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IKEA dispute heads into 12th week

Witold Piwowar, a 14-year employee, and Margaret Horvath, a 26-year IKEA worker, on the picket line with co-workers Thursday afternoon. - Matthew Hoekstra photo
Witold Piwowar, a 14-year employee, and Margaret Horvath, a 26-year IKEA worker, on the picket line with co-workers Thursday afternoon.
— image credit: Matthew Hoekstra photo

Approximately 325 unionized IKEA workers are heading into their 12th week on the picket line following a third session of mediation that failed to resolve the labour dispute.

“We need to find a fair resolution that gets everyone to work as soon as possible so we can get on with business. We’re hopeful that mediation will get us there,” said IKEA spokesperson Madeleine Löwenborg-Frick.

Teamsters Local 213 and the Swedish furniture giant met with a mediator this week to address the union’s concerns of a tiered wage system and the union’s expulsion of 27 workers who crossed the picket line and returned to work, according to Löwenborg-Frick.

“We don’t think this strike is in anyone’s interest,” she said. “IKEA is committed to finding a fair resolution for everybody.”

Löwenborg-Frick said the company’s original offer involved no wage reduction for current employees and “exceeds industry averages.”

A tiered-wage system is something the union previously fought to eliminate. It was successful for some employees, but not all. Now IKEA wants all employees on a tiered system, putting it at odds with unionized workers.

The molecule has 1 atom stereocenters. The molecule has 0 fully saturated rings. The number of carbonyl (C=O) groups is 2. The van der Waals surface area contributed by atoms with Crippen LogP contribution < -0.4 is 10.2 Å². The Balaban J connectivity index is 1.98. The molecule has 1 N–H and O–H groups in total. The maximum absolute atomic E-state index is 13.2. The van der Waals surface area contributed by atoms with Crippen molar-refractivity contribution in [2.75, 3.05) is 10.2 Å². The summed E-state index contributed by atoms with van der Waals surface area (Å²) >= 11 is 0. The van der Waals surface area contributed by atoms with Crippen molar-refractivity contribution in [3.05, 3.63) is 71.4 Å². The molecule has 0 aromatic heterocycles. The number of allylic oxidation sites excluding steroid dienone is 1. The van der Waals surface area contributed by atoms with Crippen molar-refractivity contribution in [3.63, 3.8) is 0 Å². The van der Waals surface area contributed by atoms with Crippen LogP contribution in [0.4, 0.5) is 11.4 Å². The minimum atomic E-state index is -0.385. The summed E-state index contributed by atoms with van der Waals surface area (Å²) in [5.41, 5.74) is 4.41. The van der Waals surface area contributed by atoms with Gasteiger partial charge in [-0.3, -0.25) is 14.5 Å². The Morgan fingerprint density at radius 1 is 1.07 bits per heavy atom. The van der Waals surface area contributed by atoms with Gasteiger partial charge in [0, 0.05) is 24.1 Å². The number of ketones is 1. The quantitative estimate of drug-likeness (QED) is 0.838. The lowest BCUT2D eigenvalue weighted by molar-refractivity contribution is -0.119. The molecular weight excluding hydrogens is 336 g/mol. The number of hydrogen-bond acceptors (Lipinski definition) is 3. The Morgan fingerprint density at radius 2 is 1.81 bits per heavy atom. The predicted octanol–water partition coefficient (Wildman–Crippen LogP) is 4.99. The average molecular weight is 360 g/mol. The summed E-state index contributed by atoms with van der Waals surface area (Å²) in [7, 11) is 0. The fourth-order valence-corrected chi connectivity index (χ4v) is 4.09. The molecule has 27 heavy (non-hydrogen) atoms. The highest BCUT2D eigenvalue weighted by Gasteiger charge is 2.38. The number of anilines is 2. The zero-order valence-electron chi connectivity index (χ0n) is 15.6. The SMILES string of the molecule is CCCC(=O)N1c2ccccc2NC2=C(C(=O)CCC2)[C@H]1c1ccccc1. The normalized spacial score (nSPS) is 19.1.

Teamsters Local 213 representative Anita Dawson said although the company’s initial offer didn’t cut employee wages, it did cut their chances to move up the pay scale.

Meetings between the two sides and the mediator are scheduled to continue Monday, according to Dawson.

“Having somebody else look at it from maybe a different perspective can help and offer suggestions, ideas and remedies to resolve this thing,” said Dawson.

A crowd of 200 people—unionized workers, labour leaders and politicians, including B.C. NDP leader Adrian Dix—rallied outside the Richmond store July 20 in a show of support for the picketers. The B.C. Federation of Labour issued a statement following the Saturday rally calling on the public to boycott the Richmond and Coquitlam stores—the company’s two B.C. locations—until the dispute is resolved.

“[C]ustomers choosing to patronize the Coquitlam location, while the strike is on at the Richmond location, are assisting the company in breaking the strike,” the statement says.

Pickets went up at the Jacombs Road store May 13. The Richmond store is one of two IKEA retail locations in North America that is unionized. The other is in Montreal, Que. The local store remains open with reduced hours, but its restaurant and children’s play area are closed.

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